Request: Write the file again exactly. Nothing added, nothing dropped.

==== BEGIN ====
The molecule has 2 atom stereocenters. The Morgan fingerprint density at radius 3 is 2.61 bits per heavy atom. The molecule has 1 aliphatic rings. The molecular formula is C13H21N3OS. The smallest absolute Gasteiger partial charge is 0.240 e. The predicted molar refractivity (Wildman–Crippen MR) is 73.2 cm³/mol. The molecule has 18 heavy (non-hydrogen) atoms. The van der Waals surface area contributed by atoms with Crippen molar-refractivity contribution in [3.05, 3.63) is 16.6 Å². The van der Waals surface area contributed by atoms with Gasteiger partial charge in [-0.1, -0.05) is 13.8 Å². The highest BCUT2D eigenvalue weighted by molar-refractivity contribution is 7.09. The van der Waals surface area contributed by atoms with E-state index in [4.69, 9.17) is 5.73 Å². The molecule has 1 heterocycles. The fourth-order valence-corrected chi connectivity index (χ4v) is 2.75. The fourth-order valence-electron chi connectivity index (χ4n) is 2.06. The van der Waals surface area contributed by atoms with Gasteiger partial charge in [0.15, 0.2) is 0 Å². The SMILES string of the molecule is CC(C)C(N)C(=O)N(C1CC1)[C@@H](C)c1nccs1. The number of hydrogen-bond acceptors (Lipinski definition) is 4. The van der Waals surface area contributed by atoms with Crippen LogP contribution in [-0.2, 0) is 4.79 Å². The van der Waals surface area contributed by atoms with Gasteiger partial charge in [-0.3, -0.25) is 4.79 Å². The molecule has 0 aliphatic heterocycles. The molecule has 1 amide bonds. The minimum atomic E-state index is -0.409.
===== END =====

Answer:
The molecule has 2 atom stereocenters. The Morgan fingerprint density at radius 3 is 2.61 bits per heavy atom. The molecule has 1 aliphatic rings. The molecular formula is C13H21N3OS. The smallest absolute Gasteiger partial charge is 0.240 e. The predicted molar refractivity (Wildman–Crippen MR) is 73.2 cm³/mol. The molecule has 18 heavy (non-hydrogen) atoms. The van der Waals surface area contributed by atoms with Crippen molar-refractivity contribution in [3.05, 3.63) is 16.6 Å². The van der Waals surface area contributed by atoms with Gasteiger partial charge in [-0.1, -0.05) is 13.8 Å². The highest BCUT2D eigenvalue weighted by molar-refractivity contribution is 7.09. The van der Waals surface area contributed by atoms with E-state index in [4.69, 9.17) is 5.73 Å². The molecule has 1 heterocycles. The fourth-order valence-corrected chi connectivity index (χ4v) is 2.75. The fourth-order valence-electron chi connectivity index (χ4n) is 2.06. The van der Waals surface area contributed by atoms with Gasteiger partial charge in [0.15, 0.2) is 0 Å². The SMILES string of the molecule is CC(C)C(N)C(=O)N(C1CC1)[C@@H](C)c1nccs1. The number of hydrogen-bond acceptors (Lipinski definition) is 4. The van der Waals surface area contributed by atoms with Crippen LogP contribution in [-0.2, 0) is 4.79 Å². The van der Waals surface area contributed by atoms with Gasteiger partial charge in [-0.3, -0.25) is 4.79 Å². The molecule has 0 aliphatic heterocycles. The molecule has 1 amide bonds. The minimum atomic E-state index is -0.409.